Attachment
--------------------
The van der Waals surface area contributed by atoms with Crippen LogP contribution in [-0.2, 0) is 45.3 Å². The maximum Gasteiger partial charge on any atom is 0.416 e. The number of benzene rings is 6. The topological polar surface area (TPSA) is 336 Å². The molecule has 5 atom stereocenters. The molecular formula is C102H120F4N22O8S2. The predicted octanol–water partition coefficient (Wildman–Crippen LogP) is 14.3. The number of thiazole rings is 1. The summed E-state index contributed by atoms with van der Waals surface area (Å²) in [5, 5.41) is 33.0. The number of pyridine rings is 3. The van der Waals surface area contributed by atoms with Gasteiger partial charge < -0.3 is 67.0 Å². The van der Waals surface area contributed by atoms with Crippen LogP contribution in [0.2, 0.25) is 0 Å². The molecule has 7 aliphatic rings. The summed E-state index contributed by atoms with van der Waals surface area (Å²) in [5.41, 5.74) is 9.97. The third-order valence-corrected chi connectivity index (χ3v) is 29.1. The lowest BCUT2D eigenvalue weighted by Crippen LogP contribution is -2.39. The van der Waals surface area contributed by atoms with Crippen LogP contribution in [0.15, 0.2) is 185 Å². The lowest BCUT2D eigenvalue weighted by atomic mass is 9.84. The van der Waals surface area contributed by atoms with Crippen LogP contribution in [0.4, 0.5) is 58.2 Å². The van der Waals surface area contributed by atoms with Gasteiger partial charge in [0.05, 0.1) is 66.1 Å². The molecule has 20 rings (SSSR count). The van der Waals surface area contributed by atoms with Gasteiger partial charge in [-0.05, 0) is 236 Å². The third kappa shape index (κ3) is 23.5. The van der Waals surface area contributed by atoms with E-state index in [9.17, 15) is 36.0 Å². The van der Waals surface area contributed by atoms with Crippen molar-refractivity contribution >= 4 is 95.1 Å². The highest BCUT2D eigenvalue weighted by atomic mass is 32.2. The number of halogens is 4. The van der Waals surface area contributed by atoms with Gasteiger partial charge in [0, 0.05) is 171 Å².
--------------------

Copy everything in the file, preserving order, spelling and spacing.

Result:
The van der Waals surface area contributed by atoms with Crippen LogP contribution in [-0.2, 0) is 45.3 Å². The maximum Gasteiger partial charge on any atom is 0.416 e. The number of benzene rings is 6. The topological polar surface area (TPSA) is 336 Å². The molecule has 5 atom stereocenters. The molecular formula is C102H120F4N22O8S2. The predicted octanol–water partition coefficient (Wildman–Crippen LogP) is 14.3. The number of thiazole rings is 1. The summed E-state index contributed by atoms with van der Waals surface area (Å²) in [5, 5.41) is 33.0. The number of pyridine rings is 3. The van der Waals surface area contributed by atoms with Gasteiger partial charge < -0.3 is 67.0 Å². The van der Waals surface area contributed by atoms with Crippen LogP contribution in [0.2, 0.25) is 0 Å². The molecule has 7 aliphatic rings. The summed E-state index contributed by atoms with van der Waals surface area (Å²) in [5.41, 5.74) is 9.97. The third-order valence-corrected chi connectivity index (χ3v) is 29.1. The lowest BCUT2D eigenvalue weighted by Crippen LogP contribution is -2.39. The van der Waals surface area contributed by atoms with Crippen LogP contribution in [0.15, 0.2) is 185 Å². The lowest BCUT2D eigenvalue weighted by atomic mass is 9.84. The van der Waals surface area contributed by atoms with Crippen LogP contribution in [0.4, 0.5) is 58.2 Å². The van der Waals surface area contributed by atoms with Gasteiger partial charge in [0.05, 0.1) is 66.1 Å². The molecule has 20 rings (SSSR count). The van der Waals surface area contributed by atoms with Gasteiger partial charge in [-0.05, 0) is 236 Å². The third kappa shape index (κ3) is 23.5. The van der Waals surface area contributed by atoms with E-state index in [9.17, 15) is 36.0 Å². The van der Waals surface area contributed by atoms with Crippen molar-refractivity contribution >= 4 is 95.1 Å². The highest BCUT2D eigenvalue weighted by atomic mass is 32.2. The number of halogens is 4. The van der Waals surface area contributed by atoms with Gasteiger partial charge in [0, 0.05) is 171 Å².